Effects of recent warming events on coral reef communities of Costa Rica(Central America)

http://nbn-resolving.de/urn:nbn:de:gbv:46-diss000003368
https://elib.suub.uni-bremen.de/peid=D00000336
urn:nbn:de:gbv:46-diss000003368
http://nbn-resolving.de/urn:nbn:de:gbv:46-diss000003368
https://elib.suub.uni-bremen.de/peid=D00000336
urn:nbn:de:gbv:46-diss000003368
Jimenez, Carlos
2002
Universität Bremen: Biologie/Chemie
Dissertation
Coral reefs; coral mortality; bleaching; ENSO; El Niño; isotopes; Costa Rica, eastern Pacific
This thesis documents bleaching, mortality and recovery of corals in a time period (1991-2001) when three warming events affected coral reef communities at the Pacific and Caribbean coast of Costa Rica, Central America. During the mass bleaching events, doldrum-like weather (long spells of sunny, dry days together with calm, clear waters) prevailed and was coincidental with the warm water excursions. These conditions are highly conducive to bleaching due to an increase of solar radiation reaching the corals together with the thermal stress. The strongest El Niño episodes not always resulted in the highest tissue mortality, suggesting that selective processes (more thermal tolerant coral genotypes and zooxanthellae clades) and local oceanographic settings may be interacting and decreasing the warming impact. These results indicate that the responses of coral reef communities to warming episodes, such as El Niño, are complex and dynamic, and site and species-specific factors are interacting to a degree that precludes casual generalizations. The stable isotopic (:sup:13:/sup:C and :sup:18:/sup:O) signature of the 1997-98 El Niño in massive corals is currently investigated. Preliminary results indicate that seasonal average amplitude of the :sup:18:/sup:O record, follows the seasonal changes in surface seawater temperature accurately. However, mean :sup:18:/sup:18O, during the peak of the 1997-98 El Niño, was highly inconsistent between colonies, depths, localities and the two studied species, suggesting that very strong events affects coral growth and hence, the isotopic signal is lessened.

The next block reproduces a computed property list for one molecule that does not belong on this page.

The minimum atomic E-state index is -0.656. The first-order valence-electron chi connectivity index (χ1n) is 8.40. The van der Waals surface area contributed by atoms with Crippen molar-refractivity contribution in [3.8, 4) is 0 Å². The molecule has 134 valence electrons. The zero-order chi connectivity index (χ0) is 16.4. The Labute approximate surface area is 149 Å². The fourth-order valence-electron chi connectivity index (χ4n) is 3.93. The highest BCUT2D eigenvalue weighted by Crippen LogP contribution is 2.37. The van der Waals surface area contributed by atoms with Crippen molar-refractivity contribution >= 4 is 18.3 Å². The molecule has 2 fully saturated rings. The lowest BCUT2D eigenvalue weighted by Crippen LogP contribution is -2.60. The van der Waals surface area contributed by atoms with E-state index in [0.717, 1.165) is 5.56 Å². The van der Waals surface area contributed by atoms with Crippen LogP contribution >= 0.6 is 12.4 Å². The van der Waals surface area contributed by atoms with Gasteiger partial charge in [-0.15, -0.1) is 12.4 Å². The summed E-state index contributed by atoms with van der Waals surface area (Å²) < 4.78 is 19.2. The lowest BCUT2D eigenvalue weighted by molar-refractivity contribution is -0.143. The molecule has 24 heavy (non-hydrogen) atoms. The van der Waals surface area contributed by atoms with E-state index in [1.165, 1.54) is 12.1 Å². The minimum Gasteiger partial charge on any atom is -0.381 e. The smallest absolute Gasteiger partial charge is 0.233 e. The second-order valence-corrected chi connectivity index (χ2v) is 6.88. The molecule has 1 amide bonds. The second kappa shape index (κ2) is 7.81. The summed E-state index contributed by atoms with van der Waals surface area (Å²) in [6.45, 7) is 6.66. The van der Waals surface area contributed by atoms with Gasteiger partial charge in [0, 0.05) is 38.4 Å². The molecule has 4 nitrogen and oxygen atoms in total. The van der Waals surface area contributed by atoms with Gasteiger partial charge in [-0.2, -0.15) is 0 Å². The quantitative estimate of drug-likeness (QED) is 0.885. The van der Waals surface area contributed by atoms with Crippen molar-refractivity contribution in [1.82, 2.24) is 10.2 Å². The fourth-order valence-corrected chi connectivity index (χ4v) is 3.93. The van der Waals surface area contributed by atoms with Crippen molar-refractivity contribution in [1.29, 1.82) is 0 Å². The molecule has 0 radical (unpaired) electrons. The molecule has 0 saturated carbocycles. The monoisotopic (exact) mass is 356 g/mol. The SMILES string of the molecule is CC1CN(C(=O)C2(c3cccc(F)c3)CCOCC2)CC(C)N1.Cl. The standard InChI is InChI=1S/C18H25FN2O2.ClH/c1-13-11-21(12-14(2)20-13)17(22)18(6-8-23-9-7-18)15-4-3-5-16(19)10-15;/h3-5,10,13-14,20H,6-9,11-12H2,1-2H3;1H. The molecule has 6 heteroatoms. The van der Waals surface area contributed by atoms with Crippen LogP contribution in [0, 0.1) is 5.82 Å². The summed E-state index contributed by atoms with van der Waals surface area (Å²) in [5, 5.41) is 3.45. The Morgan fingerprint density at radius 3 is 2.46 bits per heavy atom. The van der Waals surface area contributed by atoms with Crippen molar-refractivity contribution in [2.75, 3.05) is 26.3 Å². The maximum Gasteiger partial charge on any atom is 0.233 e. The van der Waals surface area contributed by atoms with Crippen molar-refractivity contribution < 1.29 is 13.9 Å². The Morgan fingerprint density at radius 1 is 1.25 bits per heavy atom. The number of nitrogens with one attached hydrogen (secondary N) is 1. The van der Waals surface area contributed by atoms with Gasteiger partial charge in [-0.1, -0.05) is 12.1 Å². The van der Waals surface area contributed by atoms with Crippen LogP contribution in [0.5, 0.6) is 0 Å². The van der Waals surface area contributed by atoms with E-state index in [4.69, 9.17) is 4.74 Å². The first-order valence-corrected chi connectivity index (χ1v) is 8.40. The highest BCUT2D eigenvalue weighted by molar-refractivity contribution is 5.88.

DNB
32
2005.10.24/12:16:12
Effects of recent warming events on coral reef communities of Costa Rica(Central America)
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